With average employee turnover in the UK stable at about 15%, the security implications of staff departures should not be overlooked. While most departing employees are honourable, there is, unfortunately, a sizeable minority who will copy databases, customer requirements, tender documents or, in some cases, copy and remove proprietary code.
What can be done to stop this happening? One of the first steps to take, well in advance of any specific employee problem, is to treat this as a regular business issue, and a suitable business approach should be taken.
The best place to start is with an appropriate risk assessment. This would focus on identifying two things: first, which employees or teams are the most likely to be tempted to remove information or try to take customers when they leave. In many cases, the greatest risks come from senior staff or sales teams.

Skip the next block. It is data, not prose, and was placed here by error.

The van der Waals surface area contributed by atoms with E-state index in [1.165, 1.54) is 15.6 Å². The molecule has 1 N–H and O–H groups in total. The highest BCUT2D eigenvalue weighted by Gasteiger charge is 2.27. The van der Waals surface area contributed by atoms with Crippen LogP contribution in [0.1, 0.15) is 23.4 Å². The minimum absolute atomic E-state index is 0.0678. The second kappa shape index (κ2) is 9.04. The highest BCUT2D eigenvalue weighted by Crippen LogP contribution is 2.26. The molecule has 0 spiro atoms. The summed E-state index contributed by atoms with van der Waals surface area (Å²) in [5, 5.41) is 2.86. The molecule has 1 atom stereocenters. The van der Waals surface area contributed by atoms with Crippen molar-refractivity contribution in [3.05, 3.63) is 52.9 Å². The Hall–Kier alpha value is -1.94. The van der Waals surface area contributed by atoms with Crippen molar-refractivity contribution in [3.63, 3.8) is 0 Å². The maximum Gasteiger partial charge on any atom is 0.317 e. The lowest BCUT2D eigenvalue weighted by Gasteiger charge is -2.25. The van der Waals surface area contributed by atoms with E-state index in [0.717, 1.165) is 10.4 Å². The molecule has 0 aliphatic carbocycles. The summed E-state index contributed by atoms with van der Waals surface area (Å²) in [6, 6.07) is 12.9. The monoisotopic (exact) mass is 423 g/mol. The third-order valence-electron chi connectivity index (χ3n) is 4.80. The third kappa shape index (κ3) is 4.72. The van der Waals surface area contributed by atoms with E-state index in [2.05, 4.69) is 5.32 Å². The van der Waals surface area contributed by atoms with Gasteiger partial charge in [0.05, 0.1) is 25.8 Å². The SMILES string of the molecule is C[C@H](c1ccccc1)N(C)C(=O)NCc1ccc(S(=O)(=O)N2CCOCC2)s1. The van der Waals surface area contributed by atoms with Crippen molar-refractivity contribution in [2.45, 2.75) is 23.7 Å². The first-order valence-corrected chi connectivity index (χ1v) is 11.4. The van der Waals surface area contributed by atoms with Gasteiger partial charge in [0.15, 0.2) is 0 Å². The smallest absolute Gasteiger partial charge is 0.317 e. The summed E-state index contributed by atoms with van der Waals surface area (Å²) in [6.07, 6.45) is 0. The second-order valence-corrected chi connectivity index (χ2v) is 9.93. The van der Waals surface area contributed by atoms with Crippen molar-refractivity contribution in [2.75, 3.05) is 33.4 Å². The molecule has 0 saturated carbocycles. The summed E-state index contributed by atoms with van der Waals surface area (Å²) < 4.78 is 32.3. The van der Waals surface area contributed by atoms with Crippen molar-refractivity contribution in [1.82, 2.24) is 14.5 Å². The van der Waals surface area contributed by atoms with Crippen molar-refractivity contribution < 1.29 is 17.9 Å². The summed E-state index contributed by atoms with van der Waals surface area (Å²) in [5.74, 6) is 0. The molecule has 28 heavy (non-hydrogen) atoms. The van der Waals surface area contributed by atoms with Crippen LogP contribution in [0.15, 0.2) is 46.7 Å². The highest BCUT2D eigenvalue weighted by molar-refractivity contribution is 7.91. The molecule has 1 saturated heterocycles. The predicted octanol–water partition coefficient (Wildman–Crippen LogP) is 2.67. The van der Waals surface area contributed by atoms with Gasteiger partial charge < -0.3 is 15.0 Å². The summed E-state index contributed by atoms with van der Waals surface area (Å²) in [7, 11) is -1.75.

Second, you should try to spot the data and information that is most likely to be targeted. Then you can ensure that there is appropriate security, as well as a reliable system for tracking when and how the data has been accessed - which is an invaluable tool when trying to build up a picture of what employees have been up to.
This should be backed up by making sure that the right wording is in place in the employee's contracts, particularly those who pose the greatest risk. It is a common misapprehension that restrictive covenant clauses do not work or are not worth having. Employers tend to think this because lawyers argue so much about whether these clauses are enforceable, but this ignores the fact that this is exactly what lawyers are paid to do.
When action needs to be taken, the stakes are usually high, so it is natural for each side to strongly argue its position. However, these are nothing more than opinions that the lawyers are paid to have, although many strong cases have been abandoned despite positive legal advice.